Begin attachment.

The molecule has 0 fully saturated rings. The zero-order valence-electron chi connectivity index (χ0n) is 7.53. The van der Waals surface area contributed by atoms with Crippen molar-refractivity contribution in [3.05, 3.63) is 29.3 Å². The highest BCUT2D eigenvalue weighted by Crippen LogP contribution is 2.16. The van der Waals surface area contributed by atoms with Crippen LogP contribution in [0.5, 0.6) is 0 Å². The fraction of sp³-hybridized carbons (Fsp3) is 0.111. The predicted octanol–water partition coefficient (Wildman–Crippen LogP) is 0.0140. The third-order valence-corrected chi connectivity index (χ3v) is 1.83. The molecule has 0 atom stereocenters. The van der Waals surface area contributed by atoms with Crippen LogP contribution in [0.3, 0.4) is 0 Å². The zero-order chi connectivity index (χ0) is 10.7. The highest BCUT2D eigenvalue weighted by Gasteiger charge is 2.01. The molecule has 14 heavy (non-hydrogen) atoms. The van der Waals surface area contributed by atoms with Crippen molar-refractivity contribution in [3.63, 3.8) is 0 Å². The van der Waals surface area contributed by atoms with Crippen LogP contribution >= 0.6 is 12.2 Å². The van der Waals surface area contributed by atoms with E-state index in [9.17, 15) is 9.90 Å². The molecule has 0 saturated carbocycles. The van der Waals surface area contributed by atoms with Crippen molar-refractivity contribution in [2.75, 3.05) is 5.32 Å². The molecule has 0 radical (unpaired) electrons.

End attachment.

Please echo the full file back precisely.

The molecule has 0 fully saturated rings. The zero-order valence-electron chi connectivity index (χ0n) is 7.53. The van der Waals surface area contributed by atoms with Crippen molar-refractivity contribution in [3.05, 3.63) is 29.3 Å². The highest BCUT2D eigenvalue weighted by Crippen LogP contribution is 2.16. The van der Waals surface area contributed by atoms with Crippen LogP contribution in [0.5, 0.6) is 0 Å². The fraction of sp³-hybridized carbons (Fsp3) is 0.111. The predicted octanol–water partition coefficient (Wildman–Crippen LogP) is 0.0140. The third-order valence-corrected chi connectivity index (χ3v) is 1.83. The molecule has 0 atom stereocenters. The van der Waals surface area contributed by atoms with Crippen LogP contribution in [0.3, 0.4) is 0 Å². The zero-order chi connectivity index (χ0) is 10.7. The highest BCUT2D eigenvalue weighted by Gasteiger charge is 2.01. The molecule has 14 heavy (non-hydrogen) atoms. The van der Waals surface area contributed by atoms with Crippen molar-refractivity contribution in [3.63, 3.8) is 0 Å². The van der Waals surface area contributed by atoms with Crippen LogP contribution >= 0.6 is 12.2 Å². The van der Waals surface area contributed by atoms with E-state index in [9.17, 15) is 9.90 Å². The molecule has 0 saturated carbocycles. The van der Waals surface area contributed by atoms with Crippen molar-refractivity contribution in [2.75, 3.05) is 5.32 Å². The molecule has 0 radical (unpaired) electrons.